0 to 4 Weeks Old
At this age, your parakeet will need to be fed a special diet of formula or baby food designed specifically for parakeets. They will also need to be fed more often than older parakeets, typically every 2 to 3 hours. (I have never raised baby budgies myself so I can't offer accurate advice on this topic. When my pair had babies in 2013, they raised the small ones themselves, I just observed them throughout the day.)
4 weeks to 6 Months Old
Once budgies are 4 weeks old, you can start slowly introducing them to adult bird food. By two months old, they should be eating adult food. At 4-6 months they will also start losing their baby feathers and growing new adult feathers. We usually call this the weaning stage.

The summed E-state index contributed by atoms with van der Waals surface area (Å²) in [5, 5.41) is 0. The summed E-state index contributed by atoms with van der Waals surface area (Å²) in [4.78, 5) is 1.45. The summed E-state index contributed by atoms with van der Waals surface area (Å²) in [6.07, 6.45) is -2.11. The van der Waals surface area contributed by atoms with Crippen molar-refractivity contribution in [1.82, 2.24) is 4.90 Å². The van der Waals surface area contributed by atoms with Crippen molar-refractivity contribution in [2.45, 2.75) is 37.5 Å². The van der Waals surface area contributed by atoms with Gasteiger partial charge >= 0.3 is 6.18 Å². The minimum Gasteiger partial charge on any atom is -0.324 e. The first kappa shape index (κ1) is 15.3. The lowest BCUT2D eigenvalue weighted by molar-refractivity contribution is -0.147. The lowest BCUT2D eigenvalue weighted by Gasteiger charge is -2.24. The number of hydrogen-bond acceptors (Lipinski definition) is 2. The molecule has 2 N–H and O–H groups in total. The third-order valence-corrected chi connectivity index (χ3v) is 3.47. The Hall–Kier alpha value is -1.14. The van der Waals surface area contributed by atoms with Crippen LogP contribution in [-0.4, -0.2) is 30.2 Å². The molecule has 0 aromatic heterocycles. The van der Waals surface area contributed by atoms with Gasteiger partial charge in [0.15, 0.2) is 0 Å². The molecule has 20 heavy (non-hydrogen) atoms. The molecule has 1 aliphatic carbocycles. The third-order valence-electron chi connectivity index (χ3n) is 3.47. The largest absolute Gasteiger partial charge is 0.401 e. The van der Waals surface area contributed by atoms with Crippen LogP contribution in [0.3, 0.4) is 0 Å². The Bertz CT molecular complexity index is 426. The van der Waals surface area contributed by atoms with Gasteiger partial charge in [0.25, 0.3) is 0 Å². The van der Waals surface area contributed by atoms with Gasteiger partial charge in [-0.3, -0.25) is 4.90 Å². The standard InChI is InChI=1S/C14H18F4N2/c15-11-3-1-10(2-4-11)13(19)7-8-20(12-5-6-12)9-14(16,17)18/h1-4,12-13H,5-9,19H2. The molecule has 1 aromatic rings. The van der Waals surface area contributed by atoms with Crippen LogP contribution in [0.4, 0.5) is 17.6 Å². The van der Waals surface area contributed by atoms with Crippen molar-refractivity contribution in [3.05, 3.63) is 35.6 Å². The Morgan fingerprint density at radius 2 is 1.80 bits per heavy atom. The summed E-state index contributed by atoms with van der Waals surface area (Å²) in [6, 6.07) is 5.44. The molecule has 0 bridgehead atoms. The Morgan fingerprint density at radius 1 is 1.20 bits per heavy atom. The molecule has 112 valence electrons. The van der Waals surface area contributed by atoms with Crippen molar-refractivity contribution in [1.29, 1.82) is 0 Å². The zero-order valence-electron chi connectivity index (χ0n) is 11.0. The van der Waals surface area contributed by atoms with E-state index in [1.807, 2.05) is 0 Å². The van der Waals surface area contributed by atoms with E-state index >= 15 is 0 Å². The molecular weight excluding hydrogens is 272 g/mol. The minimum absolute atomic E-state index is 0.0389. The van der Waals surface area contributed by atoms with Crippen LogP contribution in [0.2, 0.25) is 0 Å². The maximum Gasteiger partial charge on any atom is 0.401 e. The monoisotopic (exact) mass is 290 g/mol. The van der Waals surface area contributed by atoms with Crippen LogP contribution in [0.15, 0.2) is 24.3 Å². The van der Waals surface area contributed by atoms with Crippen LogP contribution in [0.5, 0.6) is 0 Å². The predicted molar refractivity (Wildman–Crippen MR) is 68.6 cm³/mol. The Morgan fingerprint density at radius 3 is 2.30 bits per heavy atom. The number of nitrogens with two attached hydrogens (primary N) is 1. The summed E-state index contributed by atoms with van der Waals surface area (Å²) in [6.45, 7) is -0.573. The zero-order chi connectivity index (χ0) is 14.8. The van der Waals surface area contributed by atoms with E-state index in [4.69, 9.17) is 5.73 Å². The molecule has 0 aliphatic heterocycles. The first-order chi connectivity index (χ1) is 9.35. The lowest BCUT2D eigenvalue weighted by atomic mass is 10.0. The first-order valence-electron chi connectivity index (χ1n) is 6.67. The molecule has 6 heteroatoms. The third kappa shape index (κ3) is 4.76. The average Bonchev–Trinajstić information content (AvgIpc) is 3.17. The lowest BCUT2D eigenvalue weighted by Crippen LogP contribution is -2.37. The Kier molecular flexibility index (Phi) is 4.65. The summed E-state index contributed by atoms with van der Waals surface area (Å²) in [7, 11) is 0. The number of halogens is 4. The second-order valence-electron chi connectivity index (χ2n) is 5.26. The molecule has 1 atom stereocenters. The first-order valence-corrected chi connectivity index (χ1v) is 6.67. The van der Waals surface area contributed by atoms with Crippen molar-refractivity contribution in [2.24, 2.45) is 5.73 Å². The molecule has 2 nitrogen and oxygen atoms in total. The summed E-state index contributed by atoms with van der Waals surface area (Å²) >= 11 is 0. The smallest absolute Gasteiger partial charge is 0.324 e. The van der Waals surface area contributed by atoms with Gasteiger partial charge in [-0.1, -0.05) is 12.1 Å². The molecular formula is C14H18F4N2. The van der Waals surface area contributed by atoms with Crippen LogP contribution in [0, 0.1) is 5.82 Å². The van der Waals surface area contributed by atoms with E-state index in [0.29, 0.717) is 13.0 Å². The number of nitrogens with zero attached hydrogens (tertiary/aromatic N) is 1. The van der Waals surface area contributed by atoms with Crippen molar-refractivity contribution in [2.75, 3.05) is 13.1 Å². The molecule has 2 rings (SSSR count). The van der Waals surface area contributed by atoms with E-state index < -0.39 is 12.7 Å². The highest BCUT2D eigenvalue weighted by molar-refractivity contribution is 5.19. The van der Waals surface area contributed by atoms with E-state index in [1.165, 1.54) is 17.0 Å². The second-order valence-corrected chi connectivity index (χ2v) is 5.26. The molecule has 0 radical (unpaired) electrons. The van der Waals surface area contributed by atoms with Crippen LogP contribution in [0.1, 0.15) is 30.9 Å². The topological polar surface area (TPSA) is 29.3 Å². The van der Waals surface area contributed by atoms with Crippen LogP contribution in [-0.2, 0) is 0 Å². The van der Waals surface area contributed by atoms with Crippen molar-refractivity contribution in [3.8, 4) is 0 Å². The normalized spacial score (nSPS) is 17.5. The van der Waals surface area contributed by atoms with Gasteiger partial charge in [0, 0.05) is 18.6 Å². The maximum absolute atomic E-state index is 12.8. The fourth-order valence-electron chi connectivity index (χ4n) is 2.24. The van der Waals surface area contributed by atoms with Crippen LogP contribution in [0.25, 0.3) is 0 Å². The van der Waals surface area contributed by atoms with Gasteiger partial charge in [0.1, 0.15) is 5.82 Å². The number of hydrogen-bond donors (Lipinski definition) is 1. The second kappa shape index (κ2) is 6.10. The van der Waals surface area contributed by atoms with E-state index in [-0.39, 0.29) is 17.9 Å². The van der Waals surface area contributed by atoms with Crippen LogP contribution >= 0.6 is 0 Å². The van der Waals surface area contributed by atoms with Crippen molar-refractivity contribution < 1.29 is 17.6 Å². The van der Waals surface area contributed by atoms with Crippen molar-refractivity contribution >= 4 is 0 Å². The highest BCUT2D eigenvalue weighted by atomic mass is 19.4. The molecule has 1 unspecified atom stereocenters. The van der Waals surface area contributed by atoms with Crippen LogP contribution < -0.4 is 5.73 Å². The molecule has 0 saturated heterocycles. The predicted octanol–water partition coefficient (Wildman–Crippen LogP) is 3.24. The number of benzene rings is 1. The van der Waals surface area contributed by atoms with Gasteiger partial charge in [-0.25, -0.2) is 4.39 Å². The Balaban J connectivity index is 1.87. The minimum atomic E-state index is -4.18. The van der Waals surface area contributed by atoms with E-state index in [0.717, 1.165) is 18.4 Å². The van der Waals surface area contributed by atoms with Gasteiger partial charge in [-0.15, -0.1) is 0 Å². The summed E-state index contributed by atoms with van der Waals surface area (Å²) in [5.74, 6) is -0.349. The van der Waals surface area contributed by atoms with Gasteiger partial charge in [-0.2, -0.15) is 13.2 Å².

6 to 8 Months Old
During this time, the budgie's juvenile wing and tail feathers will have been shed and replaced by adult plumage. You’ll notice that he is getting bigger. His behavior will also start to change during this time as he becomes more independent and exploratory. He may start to chirp more and become more active in his cage. They are very curious and like to explore at this stage, so make sure to provide plenty of toys and activities for them.
Birds, like humans, will age over time. It’s true that aging can be difficult to recognize in birds since they aren’t quite as prone to degenerative changes in their bodies as we are. An older bird may struggle with climbing and perching. He may have trouble getting to his food dish. Birds tend to slow down as they get older and will display obvious behavioral changes such as increased crankiness or decreased friendliness toward family members.
What happens to budgies when they get older?